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Sheena & Tara chime in on Ecouterre predictions for 2011

Forecasting trends for 2011, Ecouterre asked Sheena and Tara to join 28 movers and shakers in the ethical fashion space, including eco-model and founder of Source4Style Summer Rayne Oakes, Sarah Scaturro from the Cooper-Hewitt, Brad Bennett of Commerce with a Conscience and Caroline Priebe of Uluru (who gets special browny points for quoting Buckminster Fuller) ^.^

Sheena Matheiken (U.P Founder, Creative Director)
“With more and more corporate brands allocating budgets for eco-initiatives, the beginning of this new decade will see mainstream marketers continuing to pimp the green scheme, which, of course, will run the risk of turning all things eco-conscious into gimmickry, someone’s hollow sales ploy. In response, committed and savvy designers will make a concerted effort to distance themselves from overt green marketing, while continuing to create with the highest ethical standards (with clued-in consumers rewarding them with continued support).
These are the designers who do not see being green as a self-congratulatory pat on the back, but instead as a challenge to not compromise on creativity while applying the necessary rigor into progressive production practices. Their marketing tactics will be transparent but agnostic. This may seem counterintuitive, but it is a necessary step in combating greenwashing and making sustainability the norm rather than the exception.”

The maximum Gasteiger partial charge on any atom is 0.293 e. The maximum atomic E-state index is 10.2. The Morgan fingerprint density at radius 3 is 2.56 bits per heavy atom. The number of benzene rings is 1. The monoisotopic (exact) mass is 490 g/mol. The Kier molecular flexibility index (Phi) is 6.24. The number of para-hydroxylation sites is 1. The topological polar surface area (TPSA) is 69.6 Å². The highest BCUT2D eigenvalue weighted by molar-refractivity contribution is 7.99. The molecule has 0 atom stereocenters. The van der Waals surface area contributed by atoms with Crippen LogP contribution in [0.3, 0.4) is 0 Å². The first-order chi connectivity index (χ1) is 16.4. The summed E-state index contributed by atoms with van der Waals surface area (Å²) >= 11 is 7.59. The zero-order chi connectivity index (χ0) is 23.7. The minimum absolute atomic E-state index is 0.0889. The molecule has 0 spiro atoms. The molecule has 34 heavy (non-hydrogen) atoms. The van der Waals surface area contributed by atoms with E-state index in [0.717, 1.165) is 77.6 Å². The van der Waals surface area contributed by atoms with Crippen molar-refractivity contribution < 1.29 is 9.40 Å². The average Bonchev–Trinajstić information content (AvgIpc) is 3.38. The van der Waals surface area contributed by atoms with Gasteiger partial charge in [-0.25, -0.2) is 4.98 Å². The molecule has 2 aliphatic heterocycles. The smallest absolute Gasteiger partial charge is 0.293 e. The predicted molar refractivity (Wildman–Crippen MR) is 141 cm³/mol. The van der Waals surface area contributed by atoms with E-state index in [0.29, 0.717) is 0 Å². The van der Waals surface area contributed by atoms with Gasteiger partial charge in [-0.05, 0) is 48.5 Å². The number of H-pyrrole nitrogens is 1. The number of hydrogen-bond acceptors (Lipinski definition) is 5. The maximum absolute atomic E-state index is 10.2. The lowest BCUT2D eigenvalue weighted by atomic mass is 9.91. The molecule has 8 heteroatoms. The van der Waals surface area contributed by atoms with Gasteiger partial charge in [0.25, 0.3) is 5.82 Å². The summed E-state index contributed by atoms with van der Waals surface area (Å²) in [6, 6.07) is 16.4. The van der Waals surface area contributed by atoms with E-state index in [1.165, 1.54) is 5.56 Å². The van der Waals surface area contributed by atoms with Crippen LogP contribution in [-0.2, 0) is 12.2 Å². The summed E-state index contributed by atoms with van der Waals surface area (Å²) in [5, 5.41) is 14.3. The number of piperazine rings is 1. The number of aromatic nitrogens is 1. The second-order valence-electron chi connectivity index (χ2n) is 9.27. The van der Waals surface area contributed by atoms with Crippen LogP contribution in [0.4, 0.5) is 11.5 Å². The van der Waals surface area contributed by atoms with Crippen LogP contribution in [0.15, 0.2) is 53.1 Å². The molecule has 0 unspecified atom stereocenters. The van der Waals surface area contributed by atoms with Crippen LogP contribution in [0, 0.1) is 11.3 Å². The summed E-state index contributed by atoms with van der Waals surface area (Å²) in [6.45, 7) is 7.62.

Tara St. James (StudyNY Owner & Designer, U.P Fashion Director)

“The economy has continued to take its toll on designers and buyers alike and that has been most obvious with Spring ’11 orders as everyone tightens their budgets (and their belts). Rather than attempt to decrease my fabric and production costs, however, I am striving to source more-innovative textiles that are not yet common on the market.
In addition to that, for 2011, I’ve been looking to move more of my production to ethical and socio-economically driven manufacturers who either help artisans find a buyer for their work, or train impoverished populations with a new craft.
Now that the mainstream market is a little more familiar with organics and knows the effects of pesticides and deforestation on our environment, I believe designers will start to look at the detriment our production has on humanity. In my case, this has lead to the use of more artisans and craftspeople in developing nations whose lives and communities are affected positively by even the smallest production order.”

Read quotes from the others on Ecouterre >